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Brahma's Three Asks

Updated: Jan 17, 2020

In the legend of Shakyamuni Buddha he continued to sit after his awakening. His post awakening experience was needed to determine what he would do next. Here it is central that he is human.

In the Vedas, existence was parsed into hell, hungry ghosts, animal, asuras, human, and deva realms. Transmigration from one realm to another was theologically possible after death. But now something rare had occurred in the cosmos, a human had awakened, Shakyamuni being the seventh. This meant that a human had seen into the meaning of the great mystery of birth and death as only a few others had done before Shakyamuni.

So, Brahma, as a Deva, saw this and was pleased, but why? If using the logic of the Vedas we are locked in our realm until death, then the only realm that can make use of impermanence in the moment is human. This means this Buddha had the potential to share the way of enlightenment to others. Human's could then learn to address suffering. The only catch was getting the new Buddha to teach. D.T. Suzuki points to this as a pivotal moment in human history. He is saying the only way for humans to end suffering is to have a human complete this transformation within his/her life time and then use it to teach others. This is a huge breakthrough that would be contained to just one person if that way was not shared, not taught.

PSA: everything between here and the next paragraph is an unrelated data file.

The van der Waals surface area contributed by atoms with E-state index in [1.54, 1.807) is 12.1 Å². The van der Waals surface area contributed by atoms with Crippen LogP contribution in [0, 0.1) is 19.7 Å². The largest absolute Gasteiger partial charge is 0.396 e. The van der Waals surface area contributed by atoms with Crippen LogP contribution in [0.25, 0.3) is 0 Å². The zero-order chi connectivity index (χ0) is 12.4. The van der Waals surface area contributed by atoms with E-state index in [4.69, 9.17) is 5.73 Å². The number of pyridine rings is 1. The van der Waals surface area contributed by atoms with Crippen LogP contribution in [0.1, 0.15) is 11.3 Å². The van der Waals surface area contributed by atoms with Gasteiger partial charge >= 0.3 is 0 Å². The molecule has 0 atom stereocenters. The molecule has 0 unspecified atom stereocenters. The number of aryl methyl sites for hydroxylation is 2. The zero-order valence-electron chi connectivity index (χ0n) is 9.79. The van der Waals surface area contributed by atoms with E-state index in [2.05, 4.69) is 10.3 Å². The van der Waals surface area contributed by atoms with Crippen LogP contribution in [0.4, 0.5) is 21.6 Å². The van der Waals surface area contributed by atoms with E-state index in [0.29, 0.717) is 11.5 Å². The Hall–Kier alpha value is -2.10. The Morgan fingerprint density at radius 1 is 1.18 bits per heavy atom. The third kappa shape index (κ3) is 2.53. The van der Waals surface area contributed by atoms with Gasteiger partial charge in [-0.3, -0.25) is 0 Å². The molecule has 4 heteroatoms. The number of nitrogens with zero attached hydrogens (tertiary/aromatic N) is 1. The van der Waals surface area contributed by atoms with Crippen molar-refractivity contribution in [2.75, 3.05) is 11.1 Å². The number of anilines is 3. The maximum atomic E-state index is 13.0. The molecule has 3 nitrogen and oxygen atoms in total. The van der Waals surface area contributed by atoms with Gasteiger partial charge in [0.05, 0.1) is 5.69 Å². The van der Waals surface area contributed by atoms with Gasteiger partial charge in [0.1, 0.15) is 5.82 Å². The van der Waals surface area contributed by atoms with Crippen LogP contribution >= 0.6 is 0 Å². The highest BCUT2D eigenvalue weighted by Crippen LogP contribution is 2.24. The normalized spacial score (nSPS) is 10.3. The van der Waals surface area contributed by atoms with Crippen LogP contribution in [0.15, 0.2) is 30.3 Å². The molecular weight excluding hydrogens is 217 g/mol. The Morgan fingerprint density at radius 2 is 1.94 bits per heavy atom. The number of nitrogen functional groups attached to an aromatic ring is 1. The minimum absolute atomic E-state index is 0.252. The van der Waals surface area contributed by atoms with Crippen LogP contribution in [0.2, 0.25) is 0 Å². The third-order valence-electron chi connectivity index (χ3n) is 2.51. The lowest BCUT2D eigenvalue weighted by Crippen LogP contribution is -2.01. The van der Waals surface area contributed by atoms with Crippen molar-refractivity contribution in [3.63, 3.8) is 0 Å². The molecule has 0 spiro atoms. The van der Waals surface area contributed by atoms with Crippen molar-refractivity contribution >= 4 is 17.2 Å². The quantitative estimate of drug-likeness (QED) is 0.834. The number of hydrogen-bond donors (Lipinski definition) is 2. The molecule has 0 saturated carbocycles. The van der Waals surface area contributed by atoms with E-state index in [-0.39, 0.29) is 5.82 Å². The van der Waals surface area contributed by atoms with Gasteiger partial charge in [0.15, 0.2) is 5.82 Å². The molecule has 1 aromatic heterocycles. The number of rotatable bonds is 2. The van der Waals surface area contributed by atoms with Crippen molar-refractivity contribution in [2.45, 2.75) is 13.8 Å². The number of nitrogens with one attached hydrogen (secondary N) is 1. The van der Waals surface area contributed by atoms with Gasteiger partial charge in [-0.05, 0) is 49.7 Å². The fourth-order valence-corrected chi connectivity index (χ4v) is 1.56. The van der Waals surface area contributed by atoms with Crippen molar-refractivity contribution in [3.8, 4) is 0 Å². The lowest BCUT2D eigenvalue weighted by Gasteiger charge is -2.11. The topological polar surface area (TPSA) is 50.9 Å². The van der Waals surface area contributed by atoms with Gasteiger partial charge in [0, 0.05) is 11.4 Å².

In the hierarchy of Devas they need human's to intervene (they can whisper) and here one could say Buddha was between human (say a Human+) and Deva. So Brahma seeing this asked Shakyamuni to teach humans how to do what he had done. Three times the legend says he asked and the first and second responses were- I am not worthy. It was only through the diligence of Brahma, and the third ask that the meaning of Bodhisattva emerged. One could suggest that this was a second and more profound awakening. Shakyamuni Buddha must have realized...If I can help others get what I have, it may be possible for all humans to penetrate the great mystery.

Buddha said he vowed to teach and we say we vow to follow the Buddha's teachings. Okumura-Roshi in his book Living By Vow, says Buddha's vowed to teach was opening the Dharma gate of diligence to save all beings, to end all delusions, to open all truths (Dharma Gates) by a way of life that is unsurpassable-The Buddha Way.

This is the beginning of the unsurpassed profound and wondrous Dharma being made available. Our ancestors have been turning the wheel of Dharma and sharing across so we can see, hear, accept and maintain it.

Right now right here we vow to hand it to the next person...

May all beings be awakened...



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